The SBIR program was created by the Small Business Innovation Development Act of 1982. According to the SBIR statute, federal agencies with extramural R&D obligations exceeding $100 million must set aside a fixed percentage of such obligations for projects involving small business (those with 500 or fewer employees). This set-aside has been 2.5% since FY 1997. The program has multiple objectives, namely stimulating technological innovation, fostering the use of small business to meet federal R&D needs, encouraging participation by minority and disadvantaged persons in technological innovation, and increasing private-sector commercialization of innovation derived from federal R&D. SBIR's sister program, the STTR program, was created in 1992 to stimulate cooperative R&D and technology transfer involving small businesses and nonprofit organizations, including universities and FFRDCs. Both of these programs are coordinated by the Small Business Administration (SBA). In FY 2007, SBIR and STTR combined awarded $2.3 billion (SBA 2009).
In FY 2006, 11 federal agencies awarded a total of
$1.9 billion to about 5,900 SBIR projects (appendix table
The SBIR program is structured in three phases. Phase I
evaluates the scientific and technical merit and feasibility of
ideas. Phase II builds on phase I findings, is subject to further
scientific and technical review, and requires a commercialization
plan (NRC 2008). During phase III, the results
from phase II R&D are further developed and introduced
into private markets or federal procurement using private or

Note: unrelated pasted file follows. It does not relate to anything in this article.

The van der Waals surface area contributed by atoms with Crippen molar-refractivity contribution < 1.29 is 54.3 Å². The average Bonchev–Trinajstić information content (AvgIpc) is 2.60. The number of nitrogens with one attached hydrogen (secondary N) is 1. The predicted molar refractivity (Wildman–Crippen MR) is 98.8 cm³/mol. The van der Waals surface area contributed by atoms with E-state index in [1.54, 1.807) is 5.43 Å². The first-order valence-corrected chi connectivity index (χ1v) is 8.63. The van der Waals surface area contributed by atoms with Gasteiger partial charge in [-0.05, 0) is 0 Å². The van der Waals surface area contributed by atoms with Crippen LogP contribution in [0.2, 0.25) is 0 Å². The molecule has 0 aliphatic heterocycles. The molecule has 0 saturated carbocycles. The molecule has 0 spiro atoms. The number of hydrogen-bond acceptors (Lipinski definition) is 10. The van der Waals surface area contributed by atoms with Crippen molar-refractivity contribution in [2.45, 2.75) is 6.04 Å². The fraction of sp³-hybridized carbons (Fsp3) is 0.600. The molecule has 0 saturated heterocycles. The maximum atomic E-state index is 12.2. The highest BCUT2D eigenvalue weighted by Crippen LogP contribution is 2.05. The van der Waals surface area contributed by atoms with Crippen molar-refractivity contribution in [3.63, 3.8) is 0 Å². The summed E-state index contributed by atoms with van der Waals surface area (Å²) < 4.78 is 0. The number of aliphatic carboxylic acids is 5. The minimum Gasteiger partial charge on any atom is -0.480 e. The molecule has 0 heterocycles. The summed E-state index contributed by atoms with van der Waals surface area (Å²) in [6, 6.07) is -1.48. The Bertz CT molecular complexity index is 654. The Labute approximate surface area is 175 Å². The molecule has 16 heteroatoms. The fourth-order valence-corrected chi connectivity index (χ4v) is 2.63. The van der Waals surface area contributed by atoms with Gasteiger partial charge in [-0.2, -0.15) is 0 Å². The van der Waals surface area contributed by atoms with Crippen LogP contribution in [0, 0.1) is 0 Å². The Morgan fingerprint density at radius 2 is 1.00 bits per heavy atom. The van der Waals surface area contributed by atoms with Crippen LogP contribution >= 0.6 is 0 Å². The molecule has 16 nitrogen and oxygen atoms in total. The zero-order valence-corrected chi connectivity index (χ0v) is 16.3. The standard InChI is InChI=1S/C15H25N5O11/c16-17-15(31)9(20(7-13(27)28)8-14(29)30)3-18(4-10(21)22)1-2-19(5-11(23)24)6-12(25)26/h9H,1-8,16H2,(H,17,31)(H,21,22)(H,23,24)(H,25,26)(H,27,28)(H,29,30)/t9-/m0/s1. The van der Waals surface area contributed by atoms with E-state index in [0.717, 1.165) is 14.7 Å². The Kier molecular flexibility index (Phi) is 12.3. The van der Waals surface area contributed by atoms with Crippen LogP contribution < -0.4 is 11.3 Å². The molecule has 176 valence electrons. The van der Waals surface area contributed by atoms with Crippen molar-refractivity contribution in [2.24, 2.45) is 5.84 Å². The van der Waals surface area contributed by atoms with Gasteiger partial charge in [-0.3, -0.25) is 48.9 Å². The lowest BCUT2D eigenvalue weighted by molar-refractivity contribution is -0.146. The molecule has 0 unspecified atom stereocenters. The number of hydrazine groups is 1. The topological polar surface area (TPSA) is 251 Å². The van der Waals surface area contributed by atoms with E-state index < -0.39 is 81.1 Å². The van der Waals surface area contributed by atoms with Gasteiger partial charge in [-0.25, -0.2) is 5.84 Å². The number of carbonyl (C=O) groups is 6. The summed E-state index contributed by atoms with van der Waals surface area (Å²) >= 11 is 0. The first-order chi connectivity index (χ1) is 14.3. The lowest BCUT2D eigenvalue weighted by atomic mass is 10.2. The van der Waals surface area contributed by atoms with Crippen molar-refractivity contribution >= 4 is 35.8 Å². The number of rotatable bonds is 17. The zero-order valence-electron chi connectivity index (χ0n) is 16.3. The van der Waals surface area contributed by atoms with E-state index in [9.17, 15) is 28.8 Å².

non-SBIR federal funding. Over the life of the program,
the share of phase II funding has increased from about two-thirds
in the mid-1980s to more than three-fourths (figure
The STTR program is also structured in three phases and
involves R&D performed jointly by small businesses and
nonprofit research organizations. Federal agencies with extramural
R&D budgets exceeding $1 billion participate in
the STTR program. Starting in FY 2004, the required set-aside
doubled to 0.3%, compared with the 2.5% set-aside for
SBIR. In FY 2006, DHS participated for the first time, along
with DOD, NSF, DOE, NASA, and HHS. From FY 1994 to
2006, STTR awarded $1.3 billion to about 6,000 projects,
including $226 million to 878 projects in FY 2006 (appendix table
According to SBA, small businesses interested in participating in the STTR program must find a research institution that meets the program's definition and develop a working agreement before competing for an STTR award. Universities are active as STTR partners. For example, in FY 2004, at least 200 universities, many with multiple awardees, partnered with small companies under STTR; 15 FFRDCs also collaborated with awardees (SBA 2005).
Established by the America COMPETES Act of 2007
and administered by NIST, TIP was set up for "the purpose
of assisting U.S. businesses and institutions of higher education
or other organizations, such as national laboratories
and nonprofit research institutions, to support, promote, and
accelerate innovation in the United States through high-risk,
high-reward research in areas of critical national need."
The new program replaces the Advanced Technology Program
(ATP). From FY 1990 to 2007, ATP awarded funds
for 824 projects with a combined funding of $4.6 billion,
about equally split between the program and its participants
A national system of affiliated manufacturing extension centers, MEP is also housed at NIST. It was established by the Omnibus Trade and Competitiveness Act of 1988 to enhance the productivity and technological performance of small and medium-sized U.S. manufacturers (15 U.S.C. 278(k)).
MEP centers receive federal funding on a competitive basis
for their development and operations. Nonfederal funding
is required for 50% or more of the centers' capital and
annual operating funds. Companies receive technical and
managerial assistance, generally on a reimbursable basis,
but receive no direct federal funding (Schacht 2008). Federal
funding for MEP reached $106.8 million in FY 2007
and $91 million in FY 2008 (appendix table